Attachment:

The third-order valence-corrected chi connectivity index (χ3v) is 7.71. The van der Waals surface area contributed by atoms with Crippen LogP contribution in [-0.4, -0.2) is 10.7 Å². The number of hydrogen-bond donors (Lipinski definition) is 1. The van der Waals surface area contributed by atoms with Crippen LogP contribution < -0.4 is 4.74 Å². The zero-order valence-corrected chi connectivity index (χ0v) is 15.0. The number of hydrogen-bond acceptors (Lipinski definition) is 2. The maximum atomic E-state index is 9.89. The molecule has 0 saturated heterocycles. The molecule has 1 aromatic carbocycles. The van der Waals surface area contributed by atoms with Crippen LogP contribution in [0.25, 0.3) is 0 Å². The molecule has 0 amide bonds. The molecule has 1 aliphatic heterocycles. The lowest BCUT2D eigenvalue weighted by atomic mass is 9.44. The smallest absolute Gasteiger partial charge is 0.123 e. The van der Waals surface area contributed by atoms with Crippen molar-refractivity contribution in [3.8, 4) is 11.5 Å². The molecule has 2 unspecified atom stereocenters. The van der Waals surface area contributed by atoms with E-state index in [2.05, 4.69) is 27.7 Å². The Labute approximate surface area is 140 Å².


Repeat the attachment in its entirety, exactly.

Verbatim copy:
The third-order valence-corrected chi connectivity index (χ3v) is 7.71. The van der Waals surface area contributed by atoms with Crippen LogP contribution in [-0.4, -0.2) is 10.7 Å². The number of hydrogen-bond donors (Lipinski definition) is 1. The van der Waals surface area contributed by atoms with Crippen LogP contribution < -0.4 is 4.74 Å². The zero-order valence-corrected chi connectivity index (χ0v) is 15.0. The number of hydrogen-bond acceptors (Lipinski definition) is 2. The maximum atomic E-state index is 9.89. The molecule has 0 saturated heterocycles. The molecule has 1 aromatic carbocycles. The van der Waals surface area contributed by atoms with Crippen LogP contribution in [0.25, 0.3) is 0 Å². The molecule has 0 amide bonds. The molecule has 1 aliphatic heterocycles. The lowest BCUT2D eigenvalue weighted by atomic mass is 9.44. The smallest absolute Gasteiger partial charge is 0.123 e. The van der Waals surface area contributed by atoms with Crippen molar-refractivity contribution in [3.8, 4) is 11.5 Å². The molecule has 2 unspecified atom stereocenters. The van der Waals surface area contributed by atoms with E-state index in [2.05, 4.69) is 27.7 Å². The Labute approximate surface area is 140 Å².